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Tired of being your family's volunteer tech support hotline? A new Kickstarter project could lift some of the burden off your shoulders by making it stupidly easy for inexperienced PC users to perform common maintenance and repairs.
Described as a "fully automated solution for solving PC frustration," Jumpshot can eradicate bloatware, viruses and other nasties, optimize software security and performance, analyze a storage drive and delete unwanted data, examine hardware to detect failing parts, identify unsecure Wi-Fi connections, measure Internet bandwidth and more.
The goal is to make things as hands-off as possible. There's nothing to install or uninstall. The software runs in a custom Linux environment outside Windows and although you can boot into it manually, the creators tout a "patent-pending" solution that makes a one-time modification to Windows' bootloader allowing a machine to enter Jumpshot upon rebooting without touching the BIOS.
From there, Jumpshot loads the necessary drivers, connects to the Internet for an engine update and starts working its voodoo. It could be a misunderstanding, but a diagram on Kickstarter seems to suggest the Linux environment will include a Web browser to keep you occupied during the cleaning. Once the process is complete, the application offers an easy-to-follow report and reboots into Windows.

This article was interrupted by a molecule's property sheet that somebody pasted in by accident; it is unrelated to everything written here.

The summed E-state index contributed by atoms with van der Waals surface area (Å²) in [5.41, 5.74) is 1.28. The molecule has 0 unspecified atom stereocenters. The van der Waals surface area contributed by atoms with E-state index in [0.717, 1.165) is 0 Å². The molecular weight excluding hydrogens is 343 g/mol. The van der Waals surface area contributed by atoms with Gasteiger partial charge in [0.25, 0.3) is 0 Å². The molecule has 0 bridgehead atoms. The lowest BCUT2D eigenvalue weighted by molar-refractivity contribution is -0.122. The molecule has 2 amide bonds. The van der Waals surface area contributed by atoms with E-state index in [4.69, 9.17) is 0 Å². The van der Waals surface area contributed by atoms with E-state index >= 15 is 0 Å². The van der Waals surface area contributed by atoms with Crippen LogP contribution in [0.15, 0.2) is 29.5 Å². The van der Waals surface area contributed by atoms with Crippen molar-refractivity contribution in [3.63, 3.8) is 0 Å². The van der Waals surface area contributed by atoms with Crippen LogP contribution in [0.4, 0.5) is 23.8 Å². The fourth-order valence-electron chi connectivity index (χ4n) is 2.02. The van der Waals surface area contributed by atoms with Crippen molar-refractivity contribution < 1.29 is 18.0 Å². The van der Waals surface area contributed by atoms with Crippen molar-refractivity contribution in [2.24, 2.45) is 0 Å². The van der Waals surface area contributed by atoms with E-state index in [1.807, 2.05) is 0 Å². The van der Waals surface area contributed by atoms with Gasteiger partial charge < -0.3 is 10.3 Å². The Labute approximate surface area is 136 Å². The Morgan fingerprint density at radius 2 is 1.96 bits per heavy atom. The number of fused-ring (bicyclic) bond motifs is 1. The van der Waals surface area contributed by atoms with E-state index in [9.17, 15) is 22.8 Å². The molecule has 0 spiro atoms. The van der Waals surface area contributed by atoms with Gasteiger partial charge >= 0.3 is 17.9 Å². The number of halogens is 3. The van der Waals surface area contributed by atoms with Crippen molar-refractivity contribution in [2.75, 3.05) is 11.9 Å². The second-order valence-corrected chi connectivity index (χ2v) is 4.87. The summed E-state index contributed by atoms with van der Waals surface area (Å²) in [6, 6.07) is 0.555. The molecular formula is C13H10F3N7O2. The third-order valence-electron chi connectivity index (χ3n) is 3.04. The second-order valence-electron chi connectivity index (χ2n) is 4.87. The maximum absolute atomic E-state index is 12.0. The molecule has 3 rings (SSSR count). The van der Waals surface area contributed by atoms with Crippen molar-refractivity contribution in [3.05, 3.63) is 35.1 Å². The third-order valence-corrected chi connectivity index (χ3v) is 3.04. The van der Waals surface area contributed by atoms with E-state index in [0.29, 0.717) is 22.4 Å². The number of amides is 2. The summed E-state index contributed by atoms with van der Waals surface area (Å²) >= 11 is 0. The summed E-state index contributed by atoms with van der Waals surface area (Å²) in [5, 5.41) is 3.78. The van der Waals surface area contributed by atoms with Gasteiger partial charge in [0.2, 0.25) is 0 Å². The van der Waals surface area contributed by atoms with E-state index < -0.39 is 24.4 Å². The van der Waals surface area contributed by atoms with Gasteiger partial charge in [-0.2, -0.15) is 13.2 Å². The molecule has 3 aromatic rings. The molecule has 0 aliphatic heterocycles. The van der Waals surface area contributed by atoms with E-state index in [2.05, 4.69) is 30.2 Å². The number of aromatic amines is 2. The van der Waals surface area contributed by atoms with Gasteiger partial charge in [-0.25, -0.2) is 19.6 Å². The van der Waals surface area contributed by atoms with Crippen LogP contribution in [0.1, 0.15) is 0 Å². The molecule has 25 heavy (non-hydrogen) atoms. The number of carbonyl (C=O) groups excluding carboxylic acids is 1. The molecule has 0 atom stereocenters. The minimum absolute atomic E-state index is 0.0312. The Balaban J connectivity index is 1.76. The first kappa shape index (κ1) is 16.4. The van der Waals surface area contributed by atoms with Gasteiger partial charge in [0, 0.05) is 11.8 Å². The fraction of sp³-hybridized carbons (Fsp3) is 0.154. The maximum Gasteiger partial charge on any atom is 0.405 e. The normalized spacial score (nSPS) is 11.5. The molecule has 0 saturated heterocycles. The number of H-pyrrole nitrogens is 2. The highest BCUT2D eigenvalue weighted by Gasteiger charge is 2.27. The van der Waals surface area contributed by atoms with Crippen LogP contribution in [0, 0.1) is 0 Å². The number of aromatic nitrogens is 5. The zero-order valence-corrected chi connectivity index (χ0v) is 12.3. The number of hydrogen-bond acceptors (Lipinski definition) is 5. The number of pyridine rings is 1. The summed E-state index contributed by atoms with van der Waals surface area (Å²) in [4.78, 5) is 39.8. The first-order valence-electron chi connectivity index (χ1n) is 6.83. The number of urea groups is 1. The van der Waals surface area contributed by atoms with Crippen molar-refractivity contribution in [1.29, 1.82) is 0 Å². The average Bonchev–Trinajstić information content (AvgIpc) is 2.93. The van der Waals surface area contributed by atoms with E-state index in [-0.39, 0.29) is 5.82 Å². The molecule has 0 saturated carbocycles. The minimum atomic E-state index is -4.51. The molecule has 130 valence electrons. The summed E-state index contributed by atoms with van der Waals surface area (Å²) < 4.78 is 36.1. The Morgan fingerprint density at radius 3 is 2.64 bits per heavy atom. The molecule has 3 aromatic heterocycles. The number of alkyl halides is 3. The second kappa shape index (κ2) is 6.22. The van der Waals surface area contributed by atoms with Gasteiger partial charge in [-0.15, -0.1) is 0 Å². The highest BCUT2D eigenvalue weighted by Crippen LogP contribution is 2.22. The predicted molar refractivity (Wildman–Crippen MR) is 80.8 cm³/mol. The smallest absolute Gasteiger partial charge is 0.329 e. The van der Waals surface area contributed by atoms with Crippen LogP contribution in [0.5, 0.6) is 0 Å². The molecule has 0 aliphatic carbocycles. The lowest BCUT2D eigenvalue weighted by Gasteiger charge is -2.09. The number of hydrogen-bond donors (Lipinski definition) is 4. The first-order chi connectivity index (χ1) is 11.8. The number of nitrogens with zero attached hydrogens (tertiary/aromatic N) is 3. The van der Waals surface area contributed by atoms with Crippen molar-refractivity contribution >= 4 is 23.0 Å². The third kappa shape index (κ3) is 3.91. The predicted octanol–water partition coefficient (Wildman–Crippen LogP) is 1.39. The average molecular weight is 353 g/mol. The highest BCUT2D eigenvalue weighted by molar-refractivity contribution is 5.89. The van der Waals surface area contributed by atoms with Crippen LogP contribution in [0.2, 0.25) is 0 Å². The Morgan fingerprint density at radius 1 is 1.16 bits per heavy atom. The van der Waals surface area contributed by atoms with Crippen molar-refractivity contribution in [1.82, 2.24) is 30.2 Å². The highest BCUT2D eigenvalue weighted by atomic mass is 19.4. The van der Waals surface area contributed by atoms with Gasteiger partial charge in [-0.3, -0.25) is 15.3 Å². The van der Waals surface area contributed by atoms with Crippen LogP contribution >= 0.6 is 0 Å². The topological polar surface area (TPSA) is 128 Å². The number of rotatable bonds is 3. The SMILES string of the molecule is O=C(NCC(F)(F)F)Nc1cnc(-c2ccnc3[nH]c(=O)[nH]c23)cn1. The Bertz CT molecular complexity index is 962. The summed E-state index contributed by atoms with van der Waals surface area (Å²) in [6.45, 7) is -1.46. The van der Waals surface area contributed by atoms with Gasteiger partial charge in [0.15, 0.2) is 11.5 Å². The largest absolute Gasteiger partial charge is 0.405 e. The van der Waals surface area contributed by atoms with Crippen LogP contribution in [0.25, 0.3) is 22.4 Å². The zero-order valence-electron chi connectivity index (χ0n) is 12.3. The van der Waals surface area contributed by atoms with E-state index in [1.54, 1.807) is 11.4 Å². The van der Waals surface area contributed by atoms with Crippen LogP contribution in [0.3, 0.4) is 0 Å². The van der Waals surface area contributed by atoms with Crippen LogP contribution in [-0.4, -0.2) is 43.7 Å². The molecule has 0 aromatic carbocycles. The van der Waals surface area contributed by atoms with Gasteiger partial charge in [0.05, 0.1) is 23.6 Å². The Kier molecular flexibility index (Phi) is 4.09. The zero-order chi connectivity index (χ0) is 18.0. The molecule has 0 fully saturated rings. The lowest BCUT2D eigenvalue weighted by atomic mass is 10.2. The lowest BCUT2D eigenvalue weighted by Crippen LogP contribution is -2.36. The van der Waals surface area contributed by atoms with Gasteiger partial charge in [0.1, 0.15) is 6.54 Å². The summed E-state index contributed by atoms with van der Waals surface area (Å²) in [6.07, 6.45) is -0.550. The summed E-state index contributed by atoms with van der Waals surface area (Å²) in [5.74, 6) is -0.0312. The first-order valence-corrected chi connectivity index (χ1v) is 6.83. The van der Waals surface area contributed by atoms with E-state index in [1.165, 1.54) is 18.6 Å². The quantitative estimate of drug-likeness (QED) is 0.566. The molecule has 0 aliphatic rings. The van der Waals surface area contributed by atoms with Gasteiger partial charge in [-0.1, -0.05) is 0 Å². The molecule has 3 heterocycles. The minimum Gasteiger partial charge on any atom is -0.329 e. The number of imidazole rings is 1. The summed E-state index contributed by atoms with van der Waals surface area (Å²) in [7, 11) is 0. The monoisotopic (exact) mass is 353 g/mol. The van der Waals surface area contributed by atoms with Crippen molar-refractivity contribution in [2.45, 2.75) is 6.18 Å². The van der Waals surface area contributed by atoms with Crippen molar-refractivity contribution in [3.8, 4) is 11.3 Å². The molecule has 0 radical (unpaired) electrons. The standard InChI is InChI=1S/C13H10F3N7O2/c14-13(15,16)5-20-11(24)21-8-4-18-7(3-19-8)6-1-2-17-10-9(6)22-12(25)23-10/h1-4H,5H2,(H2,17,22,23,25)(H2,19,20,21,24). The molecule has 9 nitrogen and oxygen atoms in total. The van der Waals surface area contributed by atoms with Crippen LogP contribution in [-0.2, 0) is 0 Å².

The creators aren't sure how to sell the final product, as the software can run from the Web or off local media, making various distribution methods possible. They want your feedback on how to charge for Jumpshot as a service. For now, if you pledge enough, you'll get an early access download as well as a preconfigured novelty USB drive such as Sir Jeffrey, who dons a monocle and a top hat, Officer Pete and a ninja named Kobayashi. Other characters and their roles are listed on Kickstarter and some of them are being used as pledge rewards on shirts, stickers and tattoos.
As of writing, 209 backers have pledged $11,316, covering nearly half of the project's $25,000 goal with 58 days to go. Pledging $5 gets you the aforementioned stickers and tattoos, $25 adds a t-shirt, $30 gets you an 8GB USB drive of your choosing and early access to the software before the device ships, and $50 upgrades you to a 32GB drive. Spend $10,000 and you'll get five of each 32GB USB stick (15 sticks), five of each shirt (10 shirts), your own Jumpshot character, top credit on the company's site and a night on the town with the founders if you're near Austin, Texas.
If the project is successful, the developers have various ideas for new features, depending on what customers want:
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